[Deathpenalty]death penalty news----FLORIDA
rhalperi at mail.smu.edu
Thu Jun 23 14:32:11 CDT 2005
State demands listing of Smith defense names----Carlie Brucia case leads
to records debate
During a pre-trial hearing for the man charged with killing Carlie Brucia,
attorneys argued over release of information relating to witnesses and DNA
Assistant State Attorney Debra Johnes Riva argued Wednesday that Assistant
Public Defender Adam Tebrugge had a duty to disclose the names of
witnesses he intends to call during the penalty phase of the trial, should
Joseph P. Smith be convicted.
Riva said Tebrugge had a "continuing discovery responsibility" and that
the late release of names "puts the state in a horrible position."
If there's not enough time to interview the witnesses, Riva said, there's
no way to investigate the validity of their statements. And history shows
that the defense calls more witnesses in the penalty phase of the trial,
While the state has a duty to disclose all evidence and potential
witnesses, the defense only has to disclose the names of witnesses it
intends to have testify, Tebrugge said.
He said he hasn't had enough time to look through all the evidence.
"I've collected several thousand pages of records. I don't think it would
serve my client well to simply copy them and turn them over without
reviewing them," Tebrugge said.
Smith, 39, is scheduled to stand trial in November for the February 2004
abduction and murder of Brucia, 11, of Sarasota. Smith has been charged
with 1st-degree murder, kidnapping and capital sexual battery.
The state is seeking the death penalty in the case. Authorities say Smith
confessed to abducting and murdering Brucia. Smith entered a plea of not
Tebrugge, in court Wednesday, also wanted Judge Andrew D. Owens to take
into account the "unique features" of the Smith case, which has received a
great deal of public and media scrutiny.
Tebrugge said public pressure could dissuade witnesses from testifying on
behalf of Smith. This is an additional argument against releasing the
names now, he said.
But Riva argued that case law provides no exceptions to discovery rules in
death penalty cases. The penalty phase and the trial phase have the same
rules, she said.
Tebrugge said Owens has the authority to set a timetable for disclosure.
Owens did not indicate when he would rule on the requirements.
A law professor said in a phone interview that Tebrugge's concerns may be
"I think it is correct that releasing those names now will subject them
(the witnesses) to some press or public scrutiny," said Robert Batey,
professor of criminal law at Stetson University College of Law. "Because
it's a capital case the defense attorney wants to be very careful about
disclosing no more than he needs to disclose."
Weighing DNA evidence
Indicating a potential theme for the defense, Tebrugge argued in court
that he needed to have access as soon as possible to a 2nd round of DNA
evidence being compiled by the FBI.
Riva said she expects the results to come back in July, but doesn't want
Owens to set a cutoff date until she can see the results.
"I will show that the FBI has a terrible record with forensic evidence,"
Later citing the book, "Tainting Evidence," by two journalists who
investigated the FBI crime lab in the late 1990s, Tebrugge said he needed
time to review the DNA information with a 10-step protocol.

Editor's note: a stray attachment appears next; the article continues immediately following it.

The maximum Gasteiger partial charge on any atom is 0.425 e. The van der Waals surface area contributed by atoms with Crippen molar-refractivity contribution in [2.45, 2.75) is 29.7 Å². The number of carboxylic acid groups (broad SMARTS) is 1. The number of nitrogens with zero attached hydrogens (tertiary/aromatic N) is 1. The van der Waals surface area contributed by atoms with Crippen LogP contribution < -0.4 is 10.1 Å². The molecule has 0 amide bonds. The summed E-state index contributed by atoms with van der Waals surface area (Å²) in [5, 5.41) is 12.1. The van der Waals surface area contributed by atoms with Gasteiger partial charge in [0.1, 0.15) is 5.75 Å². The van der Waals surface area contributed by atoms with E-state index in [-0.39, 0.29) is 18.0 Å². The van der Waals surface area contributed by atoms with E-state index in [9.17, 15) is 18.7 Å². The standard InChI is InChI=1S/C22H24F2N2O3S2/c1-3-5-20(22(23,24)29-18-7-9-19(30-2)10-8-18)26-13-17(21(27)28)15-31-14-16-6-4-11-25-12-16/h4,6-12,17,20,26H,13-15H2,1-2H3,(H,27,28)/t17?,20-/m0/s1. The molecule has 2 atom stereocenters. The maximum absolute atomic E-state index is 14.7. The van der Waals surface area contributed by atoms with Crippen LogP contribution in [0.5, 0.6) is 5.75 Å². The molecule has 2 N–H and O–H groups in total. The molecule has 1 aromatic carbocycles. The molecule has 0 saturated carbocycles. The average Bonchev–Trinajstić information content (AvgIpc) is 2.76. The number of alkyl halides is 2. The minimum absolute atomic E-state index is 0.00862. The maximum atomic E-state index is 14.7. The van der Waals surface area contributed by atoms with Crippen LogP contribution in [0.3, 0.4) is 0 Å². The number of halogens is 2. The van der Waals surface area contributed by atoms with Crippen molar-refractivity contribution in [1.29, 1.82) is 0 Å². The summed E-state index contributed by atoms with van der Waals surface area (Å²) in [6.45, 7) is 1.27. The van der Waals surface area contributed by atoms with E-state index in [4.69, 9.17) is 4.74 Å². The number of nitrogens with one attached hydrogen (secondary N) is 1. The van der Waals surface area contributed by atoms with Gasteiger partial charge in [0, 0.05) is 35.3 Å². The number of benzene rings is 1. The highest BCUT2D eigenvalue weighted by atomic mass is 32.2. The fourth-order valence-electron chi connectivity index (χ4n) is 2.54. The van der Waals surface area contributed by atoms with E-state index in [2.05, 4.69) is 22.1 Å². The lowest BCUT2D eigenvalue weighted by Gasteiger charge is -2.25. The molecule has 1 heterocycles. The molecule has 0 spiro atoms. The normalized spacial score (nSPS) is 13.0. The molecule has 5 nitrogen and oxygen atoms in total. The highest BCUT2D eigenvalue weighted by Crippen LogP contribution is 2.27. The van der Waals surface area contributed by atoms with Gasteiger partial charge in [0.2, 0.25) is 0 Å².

The book, along with a 1997 investigation by the inspector general of the
Justice Department, shows widespread errors in the FBI's methods, he said.
It is an argument he will take to the jury.
Tebrugge said he will depose witnesses from the FBI lab to testify in the
trial. But doing so, he said, is a burdensome process for which he must
write a letter outlining the questions he intends to ask.
"The problem is the FBI is not an easy agency to work with," Tebrugge
said. Owens said it was an "unnecessary complication" to use the FBI's
forensic investigation as opposed to the capabilities of the Florida
Department of Law Enforcement.
"This unlevels the playing field," said Owens, who did not decide
Wednesday when the DNA discovery must be completed. "There needs to be a
lot of cooperation with the state and the defense."
Riva said after the hearing that FBI protocol doesn't place a burden on
"I have to comply with those same rules," Riva said. "All those rules ask
for is a summary of testimony from the agency he has to depose. He knows
what those agents have done in the case. This happens in every case with
Level of cooperation
Riva and Tebrugge said they will work together to gain access to the
entirety of camera footage that was taken at Evie's Car Wash along Bee
Ridge Road in Sarasota. Camera images showing Brucia being abducted by a
man the prosecution believes is Smith were broadcast extensively on
television following the incident last year.
Tebrugge said there are other images he would like to view in preparation
for his case. Doing so will require copying the hard drive of the computer
at the location and bringing in an expert to convert all the material to a
viewable form, Riva said.
Tebrugge said he might bring criminal defense attorneys from Bradenton
onto the case. As a result of the death of Assistant Public Defender James
Slater in May, Tebrugge said there is a severe shortage of attorneys in
the circuit who are qualified to work in death penalty cases.
Owens set the next pre-trial hearing for July 15. It is unknown when he
will rule on Wednesday's motions, but Riva said he usually makes a
decision within a day or 2.
(source: Bradenton Herald)
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